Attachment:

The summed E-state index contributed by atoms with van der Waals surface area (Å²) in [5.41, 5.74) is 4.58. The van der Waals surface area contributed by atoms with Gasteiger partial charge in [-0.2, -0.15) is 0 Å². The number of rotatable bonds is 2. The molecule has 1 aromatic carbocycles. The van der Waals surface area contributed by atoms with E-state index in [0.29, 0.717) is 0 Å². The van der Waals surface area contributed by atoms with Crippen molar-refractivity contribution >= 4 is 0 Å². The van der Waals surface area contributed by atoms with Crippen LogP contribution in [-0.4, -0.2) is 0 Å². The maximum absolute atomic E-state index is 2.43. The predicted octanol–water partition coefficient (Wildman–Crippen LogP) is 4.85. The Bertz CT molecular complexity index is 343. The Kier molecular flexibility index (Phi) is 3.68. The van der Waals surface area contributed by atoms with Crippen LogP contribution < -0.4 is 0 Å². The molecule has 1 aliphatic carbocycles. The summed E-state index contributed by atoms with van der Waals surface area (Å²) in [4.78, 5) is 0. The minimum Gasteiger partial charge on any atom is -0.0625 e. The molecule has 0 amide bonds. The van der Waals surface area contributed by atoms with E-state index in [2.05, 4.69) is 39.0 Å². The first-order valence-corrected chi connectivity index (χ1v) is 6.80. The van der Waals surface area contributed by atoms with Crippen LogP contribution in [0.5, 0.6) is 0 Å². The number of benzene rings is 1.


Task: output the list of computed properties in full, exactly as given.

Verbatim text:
The summed E-state index contributed by atoms with van der Waals surface area (Å²) in [5.41, 5.74) is 4.58. The van der Waals surface area contributed by atoms with Gasteiger partial charge in [-0.2, -0.15) is 0 Å². The number of rotatable bonds is 2. The molecule has 1 aromatic carbocycles. The van der Waals surface area contributed by atoms with E-state index in [0.29, 0.717) is 0 Å². The van der Waals surface area contributed by atoms with Crippen molar-refractivity contribution >= 4 is 0 Å². The van der Waals surface area contributed by atoms with Crippen LogP contribution in [-0.4, -0.2) is 0 Å². The maximum absolute atomic E-state index is 2.43. The predicted octanol–water partition coefficient (Wildman–Crippen LogP) is 4.85. The Bertz CT molecular complexity index is 343. The Kier molecular flexibility index (Phi) is 3.68. The van der Waals surface area contributed by atoms with Crippen LogP contribution < -0.4 is 0 Å². The molecule has 1 aliphatic carbocycles. The summed E-state index contributed by atoms with van der Waals surface area (Å²) in [4.78, 5) is 0. The minimum Gasteiger partial charge on any atom is -0.0625 e. The molecule has 0 amide bonds. The van der Waals surface area contributed by atoms with E-state index in [2.05, 4.69) is 39.0 Å². The first-order valence-corrected chi connectivity index (χ1v) is 6.80. The van der Waals surface area contributed by atoms with Crippen LogP contribution in [0.5, 0.6) is 0 Å². The number of benzene rings is 1.